Preventing Accidental Pesticide Poisoning

Preventing Accidental Pesticide Poisoning

Every day, children are exposed to pesticides in the home. Here’s how to protect your family.

There are ants in the house again, so you get out the spray to target problem spots in the kitchen. Meanwhile, in the basement, you’ve set out bait to tempt the mouse you heard scurrying around. On the porch is a big can of bug spray to fend off mosquitoes when the family is outside. Upstairs, on the bathroom counter, is a bottle of lotion to treat your child’s head lice.

You may not think twice about keeping these pesticides in and around your home. But you should stop and consider where and how you store and use them.

Pesticide facts

A pesticide is a substance designed to kill pests – usually insects and rodents. Sprays, powders, liquids, or bait used for this purpose are pesticides. You might be surprised to learn that even certain germ-destroying cleaners are considered pesticides because they kill bacteria (a type of “pest”).

But pesticides aren’t just harmful to the critters they’re designed to kill. They can also cause serious health problems if accidentally swallowed or in some cases simply come in contact with the skin. Babies and children are especially at risk for pesticide poisoning. They crawl and play close to the ground, where the chemicals are often applied or stored.

How to protect your family

Thousands of children are exposed to dangerous pesticides every year and require treatment. Here are some tips for reducing the risk in your own home:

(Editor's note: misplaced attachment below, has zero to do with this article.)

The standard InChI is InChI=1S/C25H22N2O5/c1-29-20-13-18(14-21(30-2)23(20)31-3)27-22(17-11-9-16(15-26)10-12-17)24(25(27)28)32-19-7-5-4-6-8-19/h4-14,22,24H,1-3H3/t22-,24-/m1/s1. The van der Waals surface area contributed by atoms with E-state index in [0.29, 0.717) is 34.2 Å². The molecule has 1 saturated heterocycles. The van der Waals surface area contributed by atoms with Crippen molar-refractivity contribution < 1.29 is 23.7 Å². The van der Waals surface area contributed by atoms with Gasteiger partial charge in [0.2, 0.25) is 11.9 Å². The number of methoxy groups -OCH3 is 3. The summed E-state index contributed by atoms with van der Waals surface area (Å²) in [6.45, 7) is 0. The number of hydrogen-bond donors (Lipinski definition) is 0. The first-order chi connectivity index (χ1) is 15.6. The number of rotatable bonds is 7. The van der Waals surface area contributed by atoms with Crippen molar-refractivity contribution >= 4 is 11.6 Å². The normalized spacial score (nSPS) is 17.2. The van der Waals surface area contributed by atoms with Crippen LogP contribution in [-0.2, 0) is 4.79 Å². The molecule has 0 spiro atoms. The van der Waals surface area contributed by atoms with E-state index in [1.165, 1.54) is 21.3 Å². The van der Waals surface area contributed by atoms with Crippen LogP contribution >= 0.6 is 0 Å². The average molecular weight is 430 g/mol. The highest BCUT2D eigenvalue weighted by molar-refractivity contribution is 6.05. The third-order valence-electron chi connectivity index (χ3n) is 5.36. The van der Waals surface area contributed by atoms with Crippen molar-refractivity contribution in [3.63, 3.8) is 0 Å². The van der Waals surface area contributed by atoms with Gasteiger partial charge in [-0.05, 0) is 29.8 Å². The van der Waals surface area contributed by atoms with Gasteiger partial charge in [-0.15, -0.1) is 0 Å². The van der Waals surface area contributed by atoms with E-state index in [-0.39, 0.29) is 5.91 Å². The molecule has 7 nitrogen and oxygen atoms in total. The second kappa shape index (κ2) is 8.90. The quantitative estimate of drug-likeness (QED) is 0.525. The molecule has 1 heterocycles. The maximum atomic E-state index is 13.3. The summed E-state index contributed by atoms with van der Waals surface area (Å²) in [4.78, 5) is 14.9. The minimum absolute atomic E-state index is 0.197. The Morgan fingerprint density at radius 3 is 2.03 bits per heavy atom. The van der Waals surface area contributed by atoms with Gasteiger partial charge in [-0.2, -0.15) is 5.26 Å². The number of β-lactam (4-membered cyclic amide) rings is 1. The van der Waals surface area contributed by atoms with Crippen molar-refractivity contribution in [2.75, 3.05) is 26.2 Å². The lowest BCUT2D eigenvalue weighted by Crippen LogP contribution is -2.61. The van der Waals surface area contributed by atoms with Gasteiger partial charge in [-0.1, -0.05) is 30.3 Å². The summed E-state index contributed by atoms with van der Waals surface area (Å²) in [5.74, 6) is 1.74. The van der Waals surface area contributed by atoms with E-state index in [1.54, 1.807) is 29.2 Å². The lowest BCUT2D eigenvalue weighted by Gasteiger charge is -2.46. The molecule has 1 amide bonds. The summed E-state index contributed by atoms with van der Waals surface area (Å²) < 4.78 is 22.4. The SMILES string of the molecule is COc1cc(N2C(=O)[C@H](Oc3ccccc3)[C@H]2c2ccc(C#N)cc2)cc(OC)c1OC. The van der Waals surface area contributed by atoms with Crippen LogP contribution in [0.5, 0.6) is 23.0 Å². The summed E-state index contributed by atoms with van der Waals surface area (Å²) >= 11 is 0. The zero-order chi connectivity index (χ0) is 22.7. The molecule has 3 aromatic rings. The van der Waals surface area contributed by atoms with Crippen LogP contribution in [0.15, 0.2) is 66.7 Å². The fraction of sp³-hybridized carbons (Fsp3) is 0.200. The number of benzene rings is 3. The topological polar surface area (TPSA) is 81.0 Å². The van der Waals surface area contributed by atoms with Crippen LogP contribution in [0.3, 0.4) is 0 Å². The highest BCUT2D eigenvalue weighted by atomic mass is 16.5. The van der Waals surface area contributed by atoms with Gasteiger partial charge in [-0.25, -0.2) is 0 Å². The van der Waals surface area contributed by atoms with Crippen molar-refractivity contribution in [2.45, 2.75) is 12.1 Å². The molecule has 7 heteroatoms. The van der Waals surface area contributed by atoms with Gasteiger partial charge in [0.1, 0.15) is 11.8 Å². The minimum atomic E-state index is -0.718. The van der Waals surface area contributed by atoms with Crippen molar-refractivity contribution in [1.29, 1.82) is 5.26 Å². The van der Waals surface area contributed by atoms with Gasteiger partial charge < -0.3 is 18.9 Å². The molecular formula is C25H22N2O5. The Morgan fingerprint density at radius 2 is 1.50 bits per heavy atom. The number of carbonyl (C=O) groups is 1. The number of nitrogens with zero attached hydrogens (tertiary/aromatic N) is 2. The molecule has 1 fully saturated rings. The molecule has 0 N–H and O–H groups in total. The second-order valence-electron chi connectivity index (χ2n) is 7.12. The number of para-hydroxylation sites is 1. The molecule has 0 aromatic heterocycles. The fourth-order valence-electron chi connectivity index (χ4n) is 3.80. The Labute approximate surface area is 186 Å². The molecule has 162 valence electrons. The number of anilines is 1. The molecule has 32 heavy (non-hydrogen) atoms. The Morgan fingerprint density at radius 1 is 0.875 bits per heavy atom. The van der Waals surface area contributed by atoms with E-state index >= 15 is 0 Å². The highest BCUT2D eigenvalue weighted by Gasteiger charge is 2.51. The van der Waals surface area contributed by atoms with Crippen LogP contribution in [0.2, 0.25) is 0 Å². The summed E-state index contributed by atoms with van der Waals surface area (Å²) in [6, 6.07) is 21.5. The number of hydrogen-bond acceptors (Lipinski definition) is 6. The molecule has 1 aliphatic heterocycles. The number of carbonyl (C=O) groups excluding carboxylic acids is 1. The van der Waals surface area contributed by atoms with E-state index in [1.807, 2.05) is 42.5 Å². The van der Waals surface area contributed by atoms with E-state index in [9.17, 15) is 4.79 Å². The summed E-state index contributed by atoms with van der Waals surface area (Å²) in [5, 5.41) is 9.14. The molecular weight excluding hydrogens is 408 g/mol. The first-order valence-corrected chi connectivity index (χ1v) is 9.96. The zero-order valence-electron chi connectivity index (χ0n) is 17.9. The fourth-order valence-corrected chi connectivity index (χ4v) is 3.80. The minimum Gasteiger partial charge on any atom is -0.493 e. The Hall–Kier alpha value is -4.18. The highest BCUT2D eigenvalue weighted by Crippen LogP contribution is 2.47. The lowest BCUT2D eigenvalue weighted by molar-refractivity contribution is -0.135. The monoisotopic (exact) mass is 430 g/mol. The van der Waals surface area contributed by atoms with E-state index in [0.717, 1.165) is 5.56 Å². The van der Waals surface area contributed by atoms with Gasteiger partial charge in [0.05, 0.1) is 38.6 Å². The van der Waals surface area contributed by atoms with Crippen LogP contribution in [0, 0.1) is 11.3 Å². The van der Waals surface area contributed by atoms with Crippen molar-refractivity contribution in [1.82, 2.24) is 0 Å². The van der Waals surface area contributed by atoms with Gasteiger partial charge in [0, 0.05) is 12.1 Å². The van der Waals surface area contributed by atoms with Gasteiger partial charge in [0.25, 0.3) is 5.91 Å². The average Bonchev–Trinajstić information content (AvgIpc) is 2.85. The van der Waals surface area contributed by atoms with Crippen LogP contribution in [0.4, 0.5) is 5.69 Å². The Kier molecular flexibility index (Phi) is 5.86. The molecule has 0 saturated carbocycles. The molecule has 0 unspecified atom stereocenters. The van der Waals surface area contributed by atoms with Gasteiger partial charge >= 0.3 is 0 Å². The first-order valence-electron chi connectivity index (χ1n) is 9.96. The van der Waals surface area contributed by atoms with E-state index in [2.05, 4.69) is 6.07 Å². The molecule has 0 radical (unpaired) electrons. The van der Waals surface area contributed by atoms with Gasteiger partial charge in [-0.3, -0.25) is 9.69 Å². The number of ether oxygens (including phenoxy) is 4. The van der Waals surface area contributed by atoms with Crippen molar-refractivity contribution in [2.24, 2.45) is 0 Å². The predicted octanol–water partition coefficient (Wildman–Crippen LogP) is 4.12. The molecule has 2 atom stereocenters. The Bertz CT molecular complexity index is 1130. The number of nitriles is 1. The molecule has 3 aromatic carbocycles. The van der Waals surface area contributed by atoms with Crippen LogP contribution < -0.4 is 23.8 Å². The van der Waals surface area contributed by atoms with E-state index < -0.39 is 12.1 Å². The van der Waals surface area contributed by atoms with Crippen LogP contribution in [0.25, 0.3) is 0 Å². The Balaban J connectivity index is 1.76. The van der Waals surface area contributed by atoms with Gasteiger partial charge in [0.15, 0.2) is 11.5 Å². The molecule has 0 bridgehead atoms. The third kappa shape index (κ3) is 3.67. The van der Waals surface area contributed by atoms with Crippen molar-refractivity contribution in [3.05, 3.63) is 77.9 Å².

• Lock them up. Store hazardous substances in a cabinet high above the level a child can reach. Keeping them under lock and key is even safer.
  • Keep the original containers. Do not transfer pesticides or other chemicals into containers that were previously used for other things, especially food or drinks.
  • Reseal containers after use. Even if you are stepping away for just a moment, replace all child-resistant lids and place them back on a high shelf and locked cabinet.
  • Read all product instructions. Pay close attention to whether you need to wait a certain amount of time before letting children or pets back in the treated area.
  • Get down on their level. The best way to identify potential hazards is to look at the world through a child’s eyes – on your hands and knees.
  • Educate your kids. Teach children that pesticides – even seemingly mild ones like insect repellant – are harmful. Make sure kids know to leave these items alone if they come across them. Also remind them to alert an adult if they find poisons left out in the open.
  • Educate caregivers, too. Babysitters should also be aware of the potential dangers and warning signs of poisoning. Post the number for Poison Control near the phone.

Know the warning signs

A child who has been poisoned by pesticides may have symptoms similar to the flu, such as headache, dizziness, and weakness. If you suspect your child has been exposed to a dangerous substance, call the Poison Control Center at 800-222-1222 and seek emergency medical help right away.

Scroll to Top